I cannot write about any one's life here except my own. I cannot live another's life, either. Sometimes I have tried to give advice, offered unsolicited wisdom (I thought it was wise at the time), but that never really turned out well. Though it strikes me as self-indulgent at times, my own life is pretty much the only material I have at my disposal. And if I don't do something with that, if I don't learn from it, if I don't pay attention and see what is going on there, and if I don't share the process with others, then it is a bit of a waste. At least I think so.

So, to all the people that have been and are part of my learning and loving journey: thank you for being there through the good, the bad, the ugly, and the still-being-worked-on. You will probably never read about it here, but I am constantly aware of the gang of great, funny, silly, loving, sometimes hurtful, sometimes challenging, occasionally annoying, and many times heart-bustingly generous people that walk through my life. I need you.

This is a photo that Dean took at the Ernest Hemingway house in Key West, Florida. A group of people gathered for just that one second and none of us at our photographic best! That's just the way it is sometimes.

Thursday, August 04, 2011

why does this keep happening to me?

I try to pay attention to patterns that happen in life. I think there is something to learn from them.

There are positive patterns. When I consistently do well in my courses and hear good comments from professors, I think that perhaps I am not only a good learner, but have the potential to be a good teacher. When I get a spurt of energy and a sense of strength after a workout, I know that this is doing my body good.

There are also negative patterns. When I eat a huge bowl of cherries and my stomach starts to rumble in complaint, I remember that this happens anytime I eat large quantities of fruit and maybe I should learn to pace myself. When I speak bluntly to someone about what they have done wrong and their face falls with dejection, I realize that this is probably not the best way to help someone improve.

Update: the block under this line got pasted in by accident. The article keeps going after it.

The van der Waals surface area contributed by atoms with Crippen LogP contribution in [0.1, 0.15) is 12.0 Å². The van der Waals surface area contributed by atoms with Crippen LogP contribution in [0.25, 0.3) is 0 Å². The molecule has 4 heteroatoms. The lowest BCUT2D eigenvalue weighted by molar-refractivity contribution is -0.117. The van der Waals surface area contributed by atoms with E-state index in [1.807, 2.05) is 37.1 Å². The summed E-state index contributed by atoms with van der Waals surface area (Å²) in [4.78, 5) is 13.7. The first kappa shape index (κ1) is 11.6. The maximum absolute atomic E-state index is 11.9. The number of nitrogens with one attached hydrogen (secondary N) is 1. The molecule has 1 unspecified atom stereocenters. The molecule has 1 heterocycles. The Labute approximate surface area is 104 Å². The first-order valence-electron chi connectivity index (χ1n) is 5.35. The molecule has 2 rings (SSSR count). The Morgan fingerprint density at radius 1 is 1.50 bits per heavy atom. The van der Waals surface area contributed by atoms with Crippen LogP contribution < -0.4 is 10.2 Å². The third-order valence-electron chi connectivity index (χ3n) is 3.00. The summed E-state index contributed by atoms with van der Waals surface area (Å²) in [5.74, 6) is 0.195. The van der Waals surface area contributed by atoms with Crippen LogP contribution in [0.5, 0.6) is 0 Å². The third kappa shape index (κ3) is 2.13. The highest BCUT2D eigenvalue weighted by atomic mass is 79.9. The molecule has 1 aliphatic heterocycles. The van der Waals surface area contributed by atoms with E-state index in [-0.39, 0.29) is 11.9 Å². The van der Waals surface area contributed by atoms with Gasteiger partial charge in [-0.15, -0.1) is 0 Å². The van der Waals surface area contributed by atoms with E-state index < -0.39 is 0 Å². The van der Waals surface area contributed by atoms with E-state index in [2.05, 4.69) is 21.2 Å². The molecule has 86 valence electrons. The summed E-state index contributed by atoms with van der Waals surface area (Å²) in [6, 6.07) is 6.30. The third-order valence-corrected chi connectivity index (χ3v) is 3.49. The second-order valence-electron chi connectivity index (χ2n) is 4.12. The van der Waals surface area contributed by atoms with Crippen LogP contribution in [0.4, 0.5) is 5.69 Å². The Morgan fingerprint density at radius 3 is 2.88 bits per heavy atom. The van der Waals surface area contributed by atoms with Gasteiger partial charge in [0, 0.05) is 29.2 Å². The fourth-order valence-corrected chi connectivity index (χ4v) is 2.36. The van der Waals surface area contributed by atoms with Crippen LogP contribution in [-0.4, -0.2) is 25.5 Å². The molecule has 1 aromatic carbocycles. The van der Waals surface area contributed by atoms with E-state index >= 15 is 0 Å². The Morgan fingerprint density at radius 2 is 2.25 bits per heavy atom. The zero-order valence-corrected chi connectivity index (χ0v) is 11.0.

And then there are patterns that make me feel like the world is out to get me. Perhaps these are the hardest patterns to deal with because there seems to be no rhyme or reason to them. In these patterns, annoying and hurtful things seem to follow one around, seemingly without cause, and "bad luck" appears to be the only way to explain it. I have a theory about these so-called bad luck patterns. These patterns reveal areas of our lives that are unhealed or lack maturity. For those of us who have signed up for spiritual reformation (by saying yes to the work of the Spirit in our lives), these character-challenging bad luck patterns can almost undo us. But it only makes sense that when we ask God to change us, heal us, mature us, and help us be more like Jesus, we would get the opportunity to do just that. In truth, often times it feels like picking at a scab, poking a bruise, or getting kicked when we are down instead of a pathway to healing. But it IS a way to healing, real healing. And maturity.

As an example: for some reason, really bad, erratic, or slow drivers always seem to find their way right in front of Dean, especially when he is in a hurry to get somewhere. It is uncanny. It frustrates him and understandably so. But it is my belief that this pattern is not random (though we do have our fair share of under-performing drivers in this city). I see that he is being given opportunity after opportunity to develop patience and graciousness towards others who are perhaps not as competent or confident as he is. The challenge is to respond well to these repeating situations instead of getting even more annoyed.

My particular pattern of annoyance is when people opt out or drop the ball. I hate it when people say they will do something or be somewhere and then never show or change their minds at the last minute. I hate it when people say they will call you or say they really want to get together and they never do. I really dislike it when I send out an email that requires a response and hardly anyone bothers to reply. Every time this pattern happens in my life (and it happens much more than I can comfortably handle with grace), I am angered by the utter lack of regard that people seem to have for others. Internally, I rage at their lack of commitment, their self-absorption, and the absence of faithfulness and basic courtesy. I have only lately come to realise that my reaction is usually bigger than the situations merit, and that this pattern will continue to happen in my life until I let some healing come into it. To be honest, it may continue to happen after I mature and get past my neglect and perfectionist issues (living with other flawed humans most certainly guarantees that it will), but these incidents will no longer be able to steal my peace and sense of well-being.